In A Better You

Are You Feeling Hopeless?

Depression affects people both young and old, and can stem from a variety of reasons. Feelings of hopelessness can erupt from a suppression of angry feelings, self-criticism or loathing, grief from loss, recurring stress or a chemical imbalance. Though a person may feel hopeless for a variety of reasons, all individuals experiencing this painful emotion is characterized by the belief that nothing will ever improve and that a solution to the problem does not exist. When feelings of hopelessness are coupled with depression or another mental illness, the results can be deadly and result in suicide. People who are experiencing feelings of hopelessness should reach out to a medical professional or therapist for assistance on Feeling Hopeless. 

Thoughts of the Hopeless

People feeling trapped by hopelessness may have a steady stream of negative internal thoughts, such as “What do I have to look forward to? There’s no future for me,” or “Things will never go back to the way they were,” or “I’m powerless to make things better.” These people may have a hard time caring for themselves or even finding the strength to get out of bed. They lose interest in activities they once loved and develop digestive problems. They may also have difficulty making decisions or concentrating on tasks for more than a few minutes at a time. In children, this can be seen as a drastic plummet in the quality of their grades or schoolwork. Hopelessness may also manifest as physical pain with no known cause. When hopelessness is at its worst, the person may consider ending his life as an alternative to pain. He may believe that he is worthless and feel no hope for the future.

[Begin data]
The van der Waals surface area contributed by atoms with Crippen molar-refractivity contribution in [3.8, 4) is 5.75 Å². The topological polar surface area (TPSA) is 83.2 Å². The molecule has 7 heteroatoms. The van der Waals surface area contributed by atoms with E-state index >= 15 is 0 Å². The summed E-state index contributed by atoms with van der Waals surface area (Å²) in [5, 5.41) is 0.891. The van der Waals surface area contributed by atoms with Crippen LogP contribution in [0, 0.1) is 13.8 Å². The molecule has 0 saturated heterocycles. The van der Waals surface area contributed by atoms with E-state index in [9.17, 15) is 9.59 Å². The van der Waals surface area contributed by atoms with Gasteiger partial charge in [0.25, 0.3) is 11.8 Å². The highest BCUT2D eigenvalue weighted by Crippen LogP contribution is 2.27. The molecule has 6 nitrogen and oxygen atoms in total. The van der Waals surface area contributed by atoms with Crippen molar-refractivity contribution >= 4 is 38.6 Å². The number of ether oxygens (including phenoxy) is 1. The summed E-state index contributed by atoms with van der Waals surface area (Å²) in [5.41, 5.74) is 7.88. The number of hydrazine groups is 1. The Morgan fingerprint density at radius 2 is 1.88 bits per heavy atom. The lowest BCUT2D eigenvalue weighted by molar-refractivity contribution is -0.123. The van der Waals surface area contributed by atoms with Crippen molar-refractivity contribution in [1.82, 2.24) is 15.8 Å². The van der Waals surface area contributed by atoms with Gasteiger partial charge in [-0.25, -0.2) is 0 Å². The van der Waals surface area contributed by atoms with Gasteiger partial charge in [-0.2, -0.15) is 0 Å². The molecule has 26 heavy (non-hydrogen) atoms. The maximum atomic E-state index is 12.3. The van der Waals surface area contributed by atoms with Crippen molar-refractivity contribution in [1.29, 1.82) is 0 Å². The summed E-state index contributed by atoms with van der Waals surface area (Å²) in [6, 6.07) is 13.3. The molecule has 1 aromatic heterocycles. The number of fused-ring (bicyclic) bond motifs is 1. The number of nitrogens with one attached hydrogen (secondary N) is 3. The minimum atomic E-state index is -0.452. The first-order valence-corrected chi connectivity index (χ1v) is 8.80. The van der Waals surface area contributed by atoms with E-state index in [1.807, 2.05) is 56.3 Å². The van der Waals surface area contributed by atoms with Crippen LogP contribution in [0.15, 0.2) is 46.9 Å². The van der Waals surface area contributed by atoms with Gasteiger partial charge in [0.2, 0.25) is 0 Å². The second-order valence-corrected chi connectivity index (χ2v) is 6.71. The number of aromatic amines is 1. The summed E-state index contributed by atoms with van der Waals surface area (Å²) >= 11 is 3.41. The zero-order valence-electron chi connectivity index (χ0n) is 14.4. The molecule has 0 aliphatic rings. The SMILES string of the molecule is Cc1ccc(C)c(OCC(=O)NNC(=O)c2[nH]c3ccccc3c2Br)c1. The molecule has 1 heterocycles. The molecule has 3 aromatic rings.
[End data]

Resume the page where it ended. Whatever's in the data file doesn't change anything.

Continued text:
Types of Hopelessness

Hopelessness is motivated by the lack of attachment, mastery or survival, and is thus caused by alienation, powerlessness and doom. According to psychology professors Anthony Scioli and Henry Biller, nine sub-types of hopelessness can evolve from these three main types.

  1. Alienation leads people to believe that they are different than others, and they shut themselves off to avoid further pain and rejection. They feel that they are no longer worthy of love or care. People who are alienated believe that no one will ever accept them.